I’ve written enough over the years that I literally have filing cabinets lined up along one side of the garage full of the writing I’ve done for fun, not profit, for me, not others, for the joy of writing in and of itself.

This is writing no one else will ever see.

Some of the poems are prayers. Some are conversations with God. Some are letters to the person I was or wanted to be. All of it was written from the depths of my soul, from that deep yearning to connect with something larger than me. The best writing from those pieces aren’t polished and published; they’re full of insight and revelations and truths.

Some of my favorite authors are spiritual writers—not writers who write about the topic of spirituality, but writers who use their writing to explore their spirituality and as a result of that exploration create wonderful published works.

When I was in college, I had the pleasure of hearing Natalie Goldberg speak about the writing life. For her, writing was an extension of the Zen practice of meditation. She sat and moved her hand across the page, letting the words flow out of her. It was no different than sitting meditation in which she sat and let the thoughts dissolve around her or walking meditation in which each step she took brought her closer to God.

When I was at the Vermont Studio Center, I had the privilege of writing with and learning from Melanie Rae Thon. Melanie’s writing practice consisted of asking questions and answering them through writing. Whether it was questions you asked yourself or your characters, the answers revealed themselves through the words that poured forth. Those answers could become solutions to real life problems or the conflicts and resolutions to published stories or novels.

When I realized the best writing I admired came from the spiritual practice of writing, I changed the way I approached the page. There was the writing I did for work and the writing I did for fun. Over the years, however, I lost sight of how the two intertwined: that the best writing I’ve done is also the best writing I’ve published which is also the best writing that has come from delving deep into my soul through my spiritual practice.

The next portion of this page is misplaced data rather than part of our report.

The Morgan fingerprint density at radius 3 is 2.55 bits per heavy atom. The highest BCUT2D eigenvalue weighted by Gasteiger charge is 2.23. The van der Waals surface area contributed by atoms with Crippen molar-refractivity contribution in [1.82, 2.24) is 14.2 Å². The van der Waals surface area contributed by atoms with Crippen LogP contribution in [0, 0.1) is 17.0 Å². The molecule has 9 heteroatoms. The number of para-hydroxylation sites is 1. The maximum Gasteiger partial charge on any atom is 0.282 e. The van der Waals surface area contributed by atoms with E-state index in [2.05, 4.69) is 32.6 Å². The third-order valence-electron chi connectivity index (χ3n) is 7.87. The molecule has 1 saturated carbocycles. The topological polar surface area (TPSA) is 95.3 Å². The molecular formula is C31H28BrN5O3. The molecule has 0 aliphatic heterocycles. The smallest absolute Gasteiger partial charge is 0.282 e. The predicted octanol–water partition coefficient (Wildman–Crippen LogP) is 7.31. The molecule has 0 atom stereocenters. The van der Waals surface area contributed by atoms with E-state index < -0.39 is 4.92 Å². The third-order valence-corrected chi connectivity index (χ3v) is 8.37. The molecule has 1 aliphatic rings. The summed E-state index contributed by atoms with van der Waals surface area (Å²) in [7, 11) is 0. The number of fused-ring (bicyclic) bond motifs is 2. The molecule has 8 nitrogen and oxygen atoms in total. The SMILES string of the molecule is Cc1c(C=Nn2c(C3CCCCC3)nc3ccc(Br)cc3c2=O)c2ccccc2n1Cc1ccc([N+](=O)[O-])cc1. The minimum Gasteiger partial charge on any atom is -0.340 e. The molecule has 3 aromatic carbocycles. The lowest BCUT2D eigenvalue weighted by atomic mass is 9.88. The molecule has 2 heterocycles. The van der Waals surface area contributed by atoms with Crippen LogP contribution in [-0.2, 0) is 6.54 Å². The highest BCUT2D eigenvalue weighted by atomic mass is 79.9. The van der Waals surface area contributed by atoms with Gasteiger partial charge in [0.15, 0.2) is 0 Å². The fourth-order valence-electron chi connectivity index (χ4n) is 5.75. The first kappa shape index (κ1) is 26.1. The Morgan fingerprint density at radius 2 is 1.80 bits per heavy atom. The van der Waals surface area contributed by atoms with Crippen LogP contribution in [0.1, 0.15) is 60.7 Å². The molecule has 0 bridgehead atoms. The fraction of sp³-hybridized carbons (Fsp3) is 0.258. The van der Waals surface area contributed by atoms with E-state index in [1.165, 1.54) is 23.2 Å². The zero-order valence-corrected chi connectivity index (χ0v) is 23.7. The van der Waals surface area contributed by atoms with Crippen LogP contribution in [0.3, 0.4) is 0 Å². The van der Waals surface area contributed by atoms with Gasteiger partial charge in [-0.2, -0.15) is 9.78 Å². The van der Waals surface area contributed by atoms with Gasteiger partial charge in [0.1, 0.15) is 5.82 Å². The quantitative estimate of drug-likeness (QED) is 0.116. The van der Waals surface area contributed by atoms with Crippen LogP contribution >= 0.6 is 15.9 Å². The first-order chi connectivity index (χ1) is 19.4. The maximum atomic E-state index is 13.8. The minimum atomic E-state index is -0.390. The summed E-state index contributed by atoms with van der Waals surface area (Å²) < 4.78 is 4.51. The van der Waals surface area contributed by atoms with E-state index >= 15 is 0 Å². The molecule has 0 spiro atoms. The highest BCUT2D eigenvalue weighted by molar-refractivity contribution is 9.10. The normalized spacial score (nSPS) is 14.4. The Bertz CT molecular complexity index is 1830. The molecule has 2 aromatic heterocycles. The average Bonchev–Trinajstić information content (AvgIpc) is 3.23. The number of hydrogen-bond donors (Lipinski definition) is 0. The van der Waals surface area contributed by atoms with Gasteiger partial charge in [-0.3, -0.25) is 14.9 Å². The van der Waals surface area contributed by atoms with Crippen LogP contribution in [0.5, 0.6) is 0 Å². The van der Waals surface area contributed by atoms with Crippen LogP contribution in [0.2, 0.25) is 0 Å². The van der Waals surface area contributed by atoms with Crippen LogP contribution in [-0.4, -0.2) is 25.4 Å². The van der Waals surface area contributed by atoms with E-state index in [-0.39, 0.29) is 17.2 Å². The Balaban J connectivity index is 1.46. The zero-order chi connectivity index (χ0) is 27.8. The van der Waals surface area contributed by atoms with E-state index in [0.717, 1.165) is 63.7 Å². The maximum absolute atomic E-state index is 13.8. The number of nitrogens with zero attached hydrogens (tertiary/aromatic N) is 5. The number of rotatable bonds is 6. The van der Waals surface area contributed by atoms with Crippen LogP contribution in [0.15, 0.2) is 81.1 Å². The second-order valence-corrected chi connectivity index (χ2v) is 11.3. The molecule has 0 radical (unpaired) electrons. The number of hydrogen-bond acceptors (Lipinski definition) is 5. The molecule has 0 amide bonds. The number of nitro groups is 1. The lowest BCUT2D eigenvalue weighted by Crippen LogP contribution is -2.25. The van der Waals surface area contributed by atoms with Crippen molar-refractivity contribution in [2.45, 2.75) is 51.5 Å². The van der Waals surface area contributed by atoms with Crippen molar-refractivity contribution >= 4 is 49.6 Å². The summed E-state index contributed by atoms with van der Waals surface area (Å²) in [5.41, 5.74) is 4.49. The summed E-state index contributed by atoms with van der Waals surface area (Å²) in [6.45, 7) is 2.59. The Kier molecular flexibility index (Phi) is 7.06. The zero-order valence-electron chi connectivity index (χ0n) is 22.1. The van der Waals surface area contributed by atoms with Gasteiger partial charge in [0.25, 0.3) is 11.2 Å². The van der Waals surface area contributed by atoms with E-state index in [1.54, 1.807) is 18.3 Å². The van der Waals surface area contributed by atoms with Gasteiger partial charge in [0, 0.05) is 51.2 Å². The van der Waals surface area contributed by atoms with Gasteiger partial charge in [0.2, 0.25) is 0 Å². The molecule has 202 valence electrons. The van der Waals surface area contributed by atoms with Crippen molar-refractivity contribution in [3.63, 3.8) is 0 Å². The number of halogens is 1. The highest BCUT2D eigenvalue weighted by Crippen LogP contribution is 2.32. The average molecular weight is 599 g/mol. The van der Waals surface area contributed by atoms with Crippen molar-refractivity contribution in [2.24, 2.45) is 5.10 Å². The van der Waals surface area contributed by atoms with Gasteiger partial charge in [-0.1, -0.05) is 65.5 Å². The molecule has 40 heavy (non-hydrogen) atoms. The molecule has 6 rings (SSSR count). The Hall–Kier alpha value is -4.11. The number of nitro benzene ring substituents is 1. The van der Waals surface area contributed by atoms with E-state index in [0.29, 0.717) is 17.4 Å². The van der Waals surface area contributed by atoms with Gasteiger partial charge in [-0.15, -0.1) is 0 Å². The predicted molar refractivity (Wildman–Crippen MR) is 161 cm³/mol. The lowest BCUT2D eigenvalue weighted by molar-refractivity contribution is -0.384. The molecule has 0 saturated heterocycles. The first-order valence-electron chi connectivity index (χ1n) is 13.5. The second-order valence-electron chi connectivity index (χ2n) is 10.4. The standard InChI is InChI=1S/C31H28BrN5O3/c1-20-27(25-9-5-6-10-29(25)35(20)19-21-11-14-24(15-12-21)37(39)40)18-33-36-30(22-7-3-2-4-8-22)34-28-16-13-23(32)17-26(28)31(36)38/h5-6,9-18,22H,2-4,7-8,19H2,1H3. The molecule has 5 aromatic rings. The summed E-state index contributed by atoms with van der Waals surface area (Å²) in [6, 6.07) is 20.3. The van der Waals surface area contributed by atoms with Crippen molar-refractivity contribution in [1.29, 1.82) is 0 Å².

When writing became a job—something to produce for a profit—and stopped becoming a journey to find a way back to God—my spiritual practice—I saw the profits drop and my soul start to die.

Sure, I had the spiritual writing I did for fun on the side, but it was no longer essential like eating and sleeping. It had become a hobby, not a lifestyle.

It was only when I received an e-mail from the new editor of a national publication who discovered my writing through one of my spiritual pieces published when I was much younger that I woke up and realized a fundamental truth: the writing that answers the questions of the soul is also the writing most people want to read. It’s looking the hard questions in the eye and answering truthfully, whether through an article, an essay, a novel, a poem, or a short story, that brings the reader and the writer together in a timeless journey of discovery of the purpose and meaning of life.